The Iron Lady

Margaret Thatcher. Without viewing this film, you might not know who she is. Her name is not extraordinary, but after one sees the Iron Lady, starring the wondrous Meryl Streep, she resonates deeply in your mind, and ultimately, in one’s heart, without dragging weary sentimentality along.

Margaret Thatcher is the focus of the Iron Lady, the nickname of the United Kingdom’s first and only woman Prime Minister. Director Phyllida Lloyd introduces us to Thatcher by showing her humble beginnings, where she is the daughter of a grocer/local politician, and we see Thatcher’s struggle for equality in politics very early. She attends political meetings, catching the side glances and smirks of the sexist men who come her way. Despite the initial judgments, she falls in love and marries Denis, performed by Jim Broadbent with great tenderness.

The movie is comprised mostly of flashbacks, but those who are wary of these time-traveling devices, should not be dismayed. Lloyd handles the complexities of Thatcher’s life in balanced, but haunting ways: the Iron Lady in her elder age battles dementia, where she has constant hallucinations of Denis, who passed away from cancer. However, through the flashbacks, Lloyd reinforces how important the relationship had in Margaret’s rise.

The Iron Lady does not divulge into the minutest details of all the historical moments she dealt with in her political career, but rather, the story focuses on how Thatcher’s strength and resolve brings her through many historical conflicts. Smashing through numerous obstacles (developing a commanding presence, eradicating her dementia, and surviving and thriving in all-male society), Margaret Thatcher inspires the audience to examine our own lives, and where we can become as strong as iron. “Watch your thoughts for they become words. Watch your words for they become actions. Watch your actions for they become… habits. Watch your habits, for they become your character. And watch your character, for it becomes your destiny! What we think we become.”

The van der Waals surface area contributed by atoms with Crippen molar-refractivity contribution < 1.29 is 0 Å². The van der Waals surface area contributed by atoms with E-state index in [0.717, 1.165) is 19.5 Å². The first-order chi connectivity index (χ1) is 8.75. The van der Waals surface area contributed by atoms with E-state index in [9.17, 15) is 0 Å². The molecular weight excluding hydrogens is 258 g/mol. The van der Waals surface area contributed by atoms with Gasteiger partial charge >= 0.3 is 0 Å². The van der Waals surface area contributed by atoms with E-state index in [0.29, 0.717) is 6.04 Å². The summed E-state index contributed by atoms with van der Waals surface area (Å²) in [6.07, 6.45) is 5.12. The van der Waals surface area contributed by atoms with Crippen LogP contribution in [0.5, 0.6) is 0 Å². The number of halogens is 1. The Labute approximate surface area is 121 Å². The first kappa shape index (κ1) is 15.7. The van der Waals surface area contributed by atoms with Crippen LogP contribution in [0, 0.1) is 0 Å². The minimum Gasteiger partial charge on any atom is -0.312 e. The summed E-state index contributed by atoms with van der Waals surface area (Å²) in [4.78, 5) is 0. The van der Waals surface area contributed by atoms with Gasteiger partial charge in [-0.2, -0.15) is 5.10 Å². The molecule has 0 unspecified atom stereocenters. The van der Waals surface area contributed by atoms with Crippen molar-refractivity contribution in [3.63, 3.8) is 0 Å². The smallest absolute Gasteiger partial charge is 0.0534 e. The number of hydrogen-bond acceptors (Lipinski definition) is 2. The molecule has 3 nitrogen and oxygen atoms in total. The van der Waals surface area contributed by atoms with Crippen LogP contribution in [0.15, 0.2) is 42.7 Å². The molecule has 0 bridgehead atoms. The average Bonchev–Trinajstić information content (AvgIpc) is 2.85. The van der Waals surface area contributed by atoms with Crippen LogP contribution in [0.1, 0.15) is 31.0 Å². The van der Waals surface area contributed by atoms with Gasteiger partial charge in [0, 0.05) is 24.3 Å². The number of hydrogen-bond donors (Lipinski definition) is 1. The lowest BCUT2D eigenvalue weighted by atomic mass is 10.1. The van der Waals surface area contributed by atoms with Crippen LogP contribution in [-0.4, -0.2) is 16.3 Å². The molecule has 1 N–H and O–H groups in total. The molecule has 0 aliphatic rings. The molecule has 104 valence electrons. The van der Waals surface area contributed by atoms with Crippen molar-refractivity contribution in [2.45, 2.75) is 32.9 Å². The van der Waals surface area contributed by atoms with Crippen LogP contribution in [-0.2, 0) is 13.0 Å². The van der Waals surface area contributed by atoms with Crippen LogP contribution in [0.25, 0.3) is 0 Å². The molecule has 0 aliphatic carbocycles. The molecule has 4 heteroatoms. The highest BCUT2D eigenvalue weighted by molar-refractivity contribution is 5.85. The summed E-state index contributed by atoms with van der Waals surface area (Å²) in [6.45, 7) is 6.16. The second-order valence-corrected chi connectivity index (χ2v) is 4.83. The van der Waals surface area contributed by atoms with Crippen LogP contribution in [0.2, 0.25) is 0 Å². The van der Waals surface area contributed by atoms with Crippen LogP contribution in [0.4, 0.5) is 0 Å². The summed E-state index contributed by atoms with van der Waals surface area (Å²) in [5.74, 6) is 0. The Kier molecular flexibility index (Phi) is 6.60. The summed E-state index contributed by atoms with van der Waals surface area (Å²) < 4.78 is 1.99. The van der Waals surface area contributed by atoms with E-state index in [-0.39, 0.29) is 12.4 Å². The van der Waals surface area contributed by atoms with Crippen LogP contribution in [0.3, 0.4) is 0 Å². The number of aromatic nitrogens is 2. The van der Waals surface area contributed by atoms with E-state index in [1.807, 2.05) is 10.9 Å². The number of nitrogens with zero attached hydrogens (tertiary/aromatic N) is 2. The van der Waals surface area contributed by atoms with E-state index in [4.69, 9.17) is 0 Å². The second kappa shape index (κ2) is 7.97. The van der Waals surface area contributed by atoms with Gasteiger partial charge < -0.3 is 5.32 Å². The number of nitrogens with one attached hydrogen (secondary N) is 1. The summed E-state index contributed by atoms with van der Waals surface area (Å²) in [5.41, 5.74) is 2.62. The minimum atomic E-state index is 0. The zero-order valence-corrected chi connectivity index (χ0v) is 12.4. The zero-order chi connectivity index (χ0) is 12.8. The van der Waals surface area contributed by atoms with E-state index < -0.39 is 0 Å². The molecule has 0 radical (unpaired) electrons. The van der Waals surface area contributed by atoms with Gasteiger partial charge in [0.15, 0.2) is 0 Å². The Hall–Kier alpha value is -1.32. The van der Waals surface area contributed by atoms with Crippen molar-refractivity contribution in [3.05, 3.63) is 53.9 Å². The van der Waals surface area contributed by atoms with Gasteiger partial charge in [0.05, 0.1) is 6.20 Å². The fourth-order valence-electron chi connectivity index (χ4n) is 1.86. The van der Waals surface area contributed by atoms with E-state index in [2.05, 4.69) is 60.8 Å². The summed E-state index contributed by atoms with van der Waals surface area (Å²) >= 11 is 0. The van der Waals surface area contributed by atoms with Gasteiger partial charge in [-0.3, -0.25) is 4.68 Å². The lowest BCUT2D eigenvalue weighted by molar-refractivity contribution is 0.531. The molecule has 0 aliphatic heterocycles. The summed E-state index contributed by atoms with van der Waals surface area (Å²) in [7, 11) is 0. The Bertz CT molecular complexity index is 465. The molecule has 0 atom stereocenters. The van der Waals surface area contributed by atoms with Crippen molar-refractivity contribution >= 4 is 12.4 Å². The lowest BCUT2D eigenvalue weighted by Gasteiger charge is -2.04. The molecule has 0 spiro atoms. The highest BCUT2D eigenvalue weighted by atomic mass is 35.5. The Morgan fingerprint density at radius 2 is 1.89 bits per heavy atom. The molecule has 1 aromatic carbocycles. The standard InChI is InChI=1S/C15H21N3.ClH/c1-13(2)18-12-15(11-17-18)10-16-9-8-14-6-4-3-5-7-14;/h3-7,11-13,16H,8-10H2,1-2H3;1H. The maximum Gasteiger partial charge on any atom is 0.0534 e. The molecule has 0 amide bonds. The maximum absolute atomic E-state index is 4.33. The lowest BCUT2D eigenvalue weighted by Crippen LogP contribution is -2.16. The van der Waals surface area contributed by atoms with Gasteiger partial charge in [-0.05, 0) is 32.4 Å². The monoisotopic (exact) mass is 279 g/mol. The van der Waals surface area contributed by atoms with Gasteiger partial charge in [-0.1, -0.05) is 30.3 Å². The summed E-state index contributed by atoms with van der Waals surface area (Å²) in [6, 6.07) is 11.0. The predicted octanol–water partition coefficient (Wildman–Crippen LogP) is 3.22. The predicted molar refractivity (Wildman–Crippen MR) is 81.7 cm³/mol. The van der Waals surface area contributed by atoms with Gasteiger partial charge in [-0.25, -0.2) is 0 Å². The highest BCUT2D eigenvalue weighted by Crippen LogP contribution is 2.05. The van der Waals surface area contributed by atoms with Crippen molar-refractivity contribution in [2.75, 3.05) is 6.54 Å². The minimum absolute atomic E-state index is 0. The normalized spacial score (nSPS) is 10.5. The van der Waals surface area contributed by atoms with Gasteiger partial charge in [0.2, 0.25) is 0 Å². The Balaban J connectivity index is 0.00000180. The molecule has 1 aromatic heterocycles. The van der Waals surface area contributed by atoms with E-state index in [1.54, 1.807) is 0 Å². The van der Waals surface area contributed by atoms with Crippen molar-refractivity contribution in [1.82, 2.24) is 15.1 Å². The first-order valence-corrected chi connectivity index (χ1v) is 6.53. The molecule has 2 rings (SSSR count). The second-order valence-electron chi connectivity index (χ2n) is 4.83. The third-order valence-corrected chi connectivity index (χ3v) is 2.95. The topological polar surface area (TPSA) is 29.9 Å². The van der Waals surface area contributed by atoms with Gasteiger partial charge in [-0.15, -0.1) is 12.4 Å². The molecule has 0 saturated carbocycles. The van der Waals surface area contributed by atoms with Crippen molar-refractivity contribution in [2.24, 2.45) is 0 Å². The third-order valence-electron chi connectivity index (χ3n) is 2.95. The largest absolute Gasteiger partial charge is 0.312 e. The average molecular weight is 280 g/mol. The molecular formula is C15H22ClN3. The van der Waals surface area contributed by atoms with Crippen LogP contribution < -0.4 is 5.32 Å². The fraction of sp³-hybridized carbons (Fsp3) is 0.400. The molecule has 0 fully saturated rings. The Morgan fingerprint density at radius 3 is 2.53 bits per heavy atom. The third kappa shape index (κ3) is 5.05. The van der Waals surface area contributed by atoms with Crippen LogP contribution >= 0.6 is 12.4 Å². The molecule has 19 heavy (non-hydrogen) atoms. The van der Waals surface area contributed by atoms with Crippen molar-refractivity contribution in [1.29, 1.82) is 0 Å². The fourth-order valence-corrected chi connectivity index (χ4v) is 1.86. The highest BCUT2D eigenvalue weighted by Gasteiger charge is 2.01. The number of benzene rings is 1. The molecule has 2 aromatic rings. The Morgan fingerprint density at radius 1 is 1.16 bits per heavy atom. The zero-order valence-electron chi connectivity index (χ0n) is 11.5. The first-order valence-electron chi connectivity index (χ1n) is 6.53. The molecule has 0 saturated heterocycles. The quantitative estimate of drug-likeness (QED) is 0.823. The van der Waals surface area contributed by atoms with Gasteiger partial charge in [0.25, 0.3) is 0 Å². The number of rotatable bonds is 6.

Acting: Meryl Streep does not act as Margaret Thatcher; she is Margaret Thatcher. Her demeanor, voice, appearance, and overall essence of Thatcher are manifested in Streep, who won an Academy Award in Leading Actress for her performance. Jim Broadbent, who plays the husband Denis, breathes life into the marriage of the couple, charming the audience with his love and integrity. Alexandra Roach and Harry Lloyd who play young Thatcher and young Denis, respectively, act well together and separately.

Cinematography: Key shots help tell the story; for example, an overhead shot shows Thatcher as a blue dress in a sea of black suits. The film has a slightly greyish tone, but this does not dull the story nor the picture.

Plot: Touches upon some topics of Margaret’s professional endeavors, but remains focused on her highly complex personal life, of which she overcomes and battles her demons.